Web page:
I believe in the sermon. I really do. But…
Sometimes sermons fall dead in the pews. This is not me saying “WE NEED TO LISTEN TO SERMONS BETTER.” I am wondering, why do we preach the way we preach?
I am a veteran of sermon listening. I’ve been going to church for the majority of my life and have been exposed to a TON of sermons. During those sermons I have fallen asleep, I have experienced a boredom that is physically painful, I have felt an awkward pity for many preachers and have, from time to time, been fully and completely enthralled.
Sermon’s are just something we do in churches. We gather. We sit. We sing. We pray. We listen to someone talk for 20 – 40 minutes. We go home. Maybe we talk about the content of the sermon on the way home, or at the restaurant, or maybe even in care group. But that’s it.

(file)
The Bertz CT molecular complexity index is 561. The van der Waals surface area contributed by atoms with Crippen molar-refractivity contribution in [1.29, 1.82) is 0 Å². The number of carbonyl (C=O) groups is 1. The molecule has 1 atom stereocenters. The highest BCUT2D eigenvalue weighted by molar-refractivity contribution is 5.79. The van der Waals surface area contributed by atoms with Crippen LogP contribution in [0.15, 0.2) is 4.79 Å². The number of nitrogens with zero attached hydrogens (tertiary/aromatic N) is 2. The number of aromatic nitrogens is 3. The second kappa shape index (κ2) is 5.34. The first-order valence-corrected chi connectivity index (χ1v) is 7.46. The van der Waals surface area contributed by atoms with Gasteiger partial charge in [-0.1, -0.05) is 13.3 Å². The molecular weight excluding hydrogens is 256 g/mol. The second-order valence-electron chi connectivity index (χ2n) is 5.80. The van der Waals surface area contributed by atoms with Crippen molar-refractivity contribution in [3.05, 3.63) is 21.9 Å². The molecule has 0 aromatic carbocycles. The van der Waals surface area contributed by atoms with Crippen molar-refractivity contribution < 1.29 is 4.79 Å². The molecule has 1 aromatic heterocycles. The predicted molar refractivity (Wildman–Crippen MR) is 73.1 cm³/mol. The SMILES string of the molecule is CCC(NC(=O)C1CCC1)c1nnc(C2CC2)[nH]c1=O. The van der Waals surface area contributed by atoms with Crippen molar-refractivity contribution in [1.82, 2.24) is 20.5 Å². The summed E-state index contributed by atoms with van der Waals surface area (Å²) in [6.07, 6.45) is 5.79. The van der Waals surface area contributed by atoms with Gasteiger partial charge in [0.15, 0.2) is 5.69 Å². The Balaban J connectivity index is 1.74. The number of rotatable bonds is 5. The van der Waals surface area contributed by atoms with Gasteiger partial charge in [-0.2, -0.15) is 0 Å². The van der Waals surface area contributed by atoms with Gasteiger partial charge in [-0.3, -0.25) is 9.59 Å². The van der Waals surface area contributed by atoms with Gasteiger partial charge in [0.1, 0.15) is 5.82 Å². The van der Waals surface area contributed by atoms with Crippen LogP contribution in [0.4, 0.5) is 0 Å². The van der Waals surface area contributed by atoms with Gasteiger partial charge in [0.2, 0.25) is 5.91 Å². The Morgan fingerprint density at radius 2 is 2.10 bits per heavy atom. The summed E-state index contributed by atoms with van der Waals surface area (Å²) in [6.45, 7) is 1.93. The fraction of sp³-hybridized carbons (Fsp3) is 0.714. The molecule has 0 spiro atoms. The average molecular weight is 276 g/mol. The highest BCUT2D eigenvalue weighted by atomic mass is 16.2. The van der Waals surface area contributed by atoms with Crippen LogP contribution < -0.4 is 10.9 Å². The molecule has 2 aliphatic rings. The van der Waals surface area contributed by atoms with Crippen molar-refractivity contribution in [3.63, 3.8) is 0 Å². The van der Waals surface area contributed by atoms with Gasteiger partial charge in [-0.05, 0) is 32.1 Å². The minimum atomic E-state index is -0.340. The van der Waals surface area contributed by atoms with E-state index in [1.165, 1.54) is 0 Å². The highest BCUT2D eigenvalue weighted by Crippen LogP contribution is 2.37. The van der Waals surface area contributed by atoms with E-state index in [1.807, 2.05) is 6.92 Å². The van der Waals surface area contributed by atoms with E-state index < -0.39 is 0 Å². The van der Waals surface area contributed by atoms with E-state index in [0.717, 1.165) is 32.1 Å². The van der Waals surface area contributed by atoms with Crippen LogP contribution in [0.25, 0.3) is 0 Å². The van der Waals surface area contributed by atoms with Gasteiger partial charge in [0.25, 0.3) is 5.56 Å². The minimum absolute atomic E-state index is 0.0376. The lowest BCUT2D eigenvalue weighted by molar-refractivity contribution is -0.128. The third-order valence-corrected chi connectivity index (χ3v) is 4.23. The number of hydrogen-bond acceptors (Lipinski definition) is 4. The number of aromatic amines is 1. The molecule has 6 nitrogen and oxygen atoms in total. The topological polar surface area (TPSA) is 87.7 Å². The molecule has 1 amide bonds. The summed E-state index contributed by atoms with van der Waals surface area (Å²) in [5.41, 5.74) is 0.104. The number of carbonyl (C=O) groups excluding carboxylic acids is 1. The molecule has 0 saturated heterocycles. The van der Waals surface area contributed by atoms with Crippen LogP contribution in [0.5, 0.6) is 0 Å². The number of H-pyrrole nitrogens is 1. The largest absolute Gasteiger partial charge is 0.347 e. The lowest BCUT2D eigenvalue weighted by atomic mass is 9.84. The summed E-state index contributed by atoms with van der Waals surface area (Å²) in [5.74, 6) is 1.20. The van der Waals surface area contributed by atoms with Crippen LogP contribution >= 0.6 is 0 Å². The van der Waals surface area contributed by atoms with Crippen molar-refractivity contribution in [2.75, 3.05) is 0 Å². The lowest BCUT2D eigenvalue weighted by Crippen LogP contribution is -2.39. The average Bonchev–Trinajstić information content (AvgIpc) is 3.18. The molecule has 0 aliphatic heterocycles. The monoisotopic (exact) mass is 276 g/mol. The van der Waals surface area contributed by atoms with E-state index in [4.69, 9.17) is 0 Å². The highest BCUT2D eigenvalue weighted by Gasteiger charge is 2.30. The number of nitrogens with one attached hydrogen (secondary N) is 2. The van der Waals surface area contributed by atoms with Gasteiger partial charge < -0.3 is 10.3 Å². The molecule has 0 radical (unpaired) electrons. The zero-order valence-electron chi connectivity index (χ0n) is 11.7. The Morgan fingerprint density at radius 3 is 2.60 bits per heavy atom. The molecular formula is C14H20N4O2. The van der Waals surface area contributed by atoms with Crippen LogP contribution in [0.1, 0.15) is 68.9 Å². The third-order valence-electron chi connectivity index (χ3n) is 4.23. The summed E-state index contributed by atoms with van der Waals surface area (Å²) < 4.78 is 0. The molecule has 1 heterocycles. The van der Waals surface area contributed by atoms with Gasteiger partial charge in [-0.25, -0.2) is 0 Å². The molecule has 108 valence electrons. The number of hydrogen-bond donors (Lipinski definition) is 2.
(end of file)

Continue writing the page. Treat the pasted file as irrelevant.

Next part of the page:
I must confess. As a veteran sermon listener and now, pastor, I spend anywhere from 10-25 hours prepping a sermon. Sometimes I come off the stage after preaching asking ‘why?’ Then the questions start piling up…
Was all the prep time worth it? Are people really being transformed? Did I do a good enough job? Do people actually listen or is this a habitual ‘going through the motions’ thing?
Sermon’s need engagement to come alive. They need engagement by the individual, and engagement by the larger church community. This is particularly foundational for Anabaptists. I wonder if the way we preach facilitates a long, brutal death within the pews.
How can we engage sermons in a larger community? How can a sermon transformative?